Whether you are teaching theatre to kids and using improv games as part of your lessons or you are starting a children’s activity business teaching improv, having a wide variety of improv games for kids under your belt is an important part of planning. The improv games that you choose should be appropriate for the age and level of the students you are teaching and easy to learn.
Improv for kids: Benefits
Knowing the benefits of improv for kids is helpful when you plan your lesson plans, teach your classes, and market your activities to families. Interviews show that millennial parents want to sign their children up for experiences that will be fun, but also help their children develop and grow.
When children participate in improv activities, they learn how to think on their feet, work as a team, and use their imagination. It can also help children, both neurotypical and atypical, feel more in touch with their emotions, practice empathy, and gain confidence socially, according to research.
Improv can help children gain confidence in and out of the classroom. When they learn to trust their gut and stop second guessing themselves, children can become the best versions of themselves. Improv classes are a great way to help them practice this type of thinking.
Improv games for kids
Teaching improv to younger children should be all about fun. Explain the concept to your students and play improv games that will help them practice these skills with as little pressure as possible.
- Freeze. This is a great warmup game. It’s very simple: all of the children move around until one stops. When the others notice, they stop, too. When everyone is frozen, the game is over. This game helps students pay attention and work together as a team.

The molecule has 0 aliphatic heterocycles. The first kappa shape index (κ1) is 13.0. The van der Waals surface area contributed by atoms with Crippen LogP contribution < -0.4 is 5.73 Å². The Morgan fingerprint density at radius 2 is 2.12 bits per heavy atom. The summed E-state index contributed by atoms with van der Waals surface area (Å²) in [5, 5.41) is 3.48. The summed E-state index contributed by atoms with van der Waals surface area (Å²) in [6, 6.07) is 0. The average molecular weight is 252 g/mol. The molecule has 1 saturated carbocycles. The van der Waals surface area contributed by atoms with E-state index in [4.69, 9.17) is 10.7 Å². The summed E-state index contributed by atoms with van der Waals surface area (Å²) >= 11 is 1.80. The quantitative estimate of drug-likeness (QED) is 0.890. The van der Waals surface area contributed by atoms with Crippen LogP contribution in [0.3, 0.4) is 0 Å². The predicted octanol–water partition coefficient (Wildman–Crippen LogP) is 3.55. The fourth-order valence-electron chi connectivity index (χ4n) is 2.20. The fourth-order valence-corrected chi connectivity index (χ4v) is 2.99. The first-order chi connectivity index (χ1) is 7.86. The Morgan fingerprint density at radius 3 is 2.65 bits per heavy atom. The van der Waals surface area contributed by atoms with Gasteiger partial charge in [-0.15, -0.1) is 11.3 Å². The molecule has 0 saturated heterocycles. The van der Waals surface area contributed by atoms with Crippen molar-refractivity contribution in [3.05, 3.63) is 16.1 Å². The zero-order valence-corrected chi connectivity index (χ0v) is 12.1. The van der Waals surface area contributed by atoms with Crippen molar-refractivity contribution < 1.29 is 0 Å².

- Cross differently. This is another warmup game that gets your students moving and thinking. Gather in a circle and then each student must cross through in a different way (running, skipping, mooing, etc). It’s a fun game that helps your students realize it’s ok to look silly.
- One word stories. Have your students stand in a circle. Then, start with one student saying one word. The student to their left then says the next word in the sentence and so on until they have told a complete story. Once you have done this successfully, you can make it harder by tapping students randomly to go next instead of going in an order.
- Historical talk show. Ask your students to research a figure from history. Then, each student will take turns standing up in front of the class “as” that person. The rest of the class has to ask them questions about their lives and the student must answer as their historical figure, often making up responses on the spot if they don’t know.
- Prop bag. In this game, students choose a prop out of a bag and then demonstrate using it in an original and different way. For example, if they pull out a banana, they can use it as a phone or a boomerang. The goal is to practice quick thinking. Plus, children find it hilarious!
Improv lesson plan template
You might think that teaching improv requires less organization than teaching STEM, for example, because it is more active. That is not the case! Any time you teach a class, you should write a lesson plan so that you stay on track with time and content.
When you are teaching improv to children, we recommend using scaffolding in your lessons. Scaffolding is defined as “a variety of instructional techniques used to move students progressively toward stronger understanding and, ultimately, greater independence in the learning process” by the Glossary of Education Reform. When teaching improv, scaffolding can be offering constructive feedback and suggestions after the game or exercise finishes.
Use our editable improv lesson plan template to help you stay organized during your classes!
Get our editable improv lesson plan template
We hope that this guide has provided inspiration for your improv games and lesson plans. If you are a children’s activity provider and you are looking for guidance on managing and running your business, the team at Sawyer is here to help.
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